Huge Win For T-Sat Builders

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One of the most important program decisions of this administration was made on Tuesday last week. After years of dithering, the Pentagons Deputys Advisory Working Group (known affectionately as the DAWG) approved Tier 2 -- the next stage of the Transformational Satellite Communications system.

For a program that had just been whacked by $4 billion over the fiscal 2009 Program Objective memorandums five years this is a remarkable achievement and is testament to the enduring need for enormous amounts of protected communication bandwidth. Lockheed Martin and Boeing executives, who just four months ago feared the program was headed for the trash heap of history, were elated. Lockheed partners with Northrop Grumman and Juniper Networks on the program. Boeing partners with Cisco and Hughes.

T-Sat, aside from providing the vaunted comms on the move capability, will provide something even more important enough bandwidth for the Armys future Combat System and other key joint systems to function. There are two separate T-Sat programs -- the ground segment and the satellite segment. The DAWG meeting approved going ahead with the satellites and the plan is to build five of them and one spare.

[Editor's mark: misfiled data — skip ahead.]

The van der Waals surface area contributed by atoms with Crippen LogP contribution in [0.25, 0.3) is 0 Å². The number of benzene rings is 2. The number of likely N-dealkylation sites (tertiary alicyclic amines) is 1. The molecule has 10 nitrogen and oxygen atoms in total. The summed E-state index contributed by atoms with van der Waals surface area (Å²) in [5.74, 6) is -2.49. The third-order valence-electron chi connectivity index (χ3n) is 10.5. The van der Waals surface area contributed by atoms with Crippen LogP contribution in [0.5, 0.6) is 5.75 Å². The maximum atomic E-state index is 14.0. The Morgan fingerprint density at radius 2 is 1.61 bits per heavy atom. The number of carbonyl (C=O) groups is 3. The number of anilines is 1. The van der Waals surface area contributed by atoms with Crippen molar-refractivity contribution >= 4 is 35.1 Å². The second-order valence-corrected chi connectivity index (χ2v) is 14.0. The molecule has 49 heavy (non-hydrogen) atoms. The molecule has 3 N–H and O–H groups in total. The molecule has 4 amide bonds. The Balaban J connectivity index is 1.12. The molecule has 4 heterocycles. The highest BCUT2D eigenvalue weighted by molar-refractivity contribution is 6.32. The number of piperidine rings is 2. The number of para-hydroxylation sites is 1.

The June 10 decision came as quite a surprise to several industry players. One told us Thursday that their company could not believe that the Pentagon leaders had approved the program unanimously.

The DAWGs action spells an end to several years of questions about whether to go with what many people have called T-Sat light, which would have been basically a fifth version of the Advanced Extremely High Frequency satellite. Congressional staff had been leaning increasingly to such a solution to cover what they feared might be an 18-month gap in protected comms coverage as the old MILSTAR satellites began to fail.

The gap is no longer a concern, according to a senior Pentagon source, adding that launch is now set for 2018. This source says that the DAWG locked in the T-Sat requirements. Doing that basically means that this program barring major technical or schedule screwups is likely set for a long life.

-- Colin Clark

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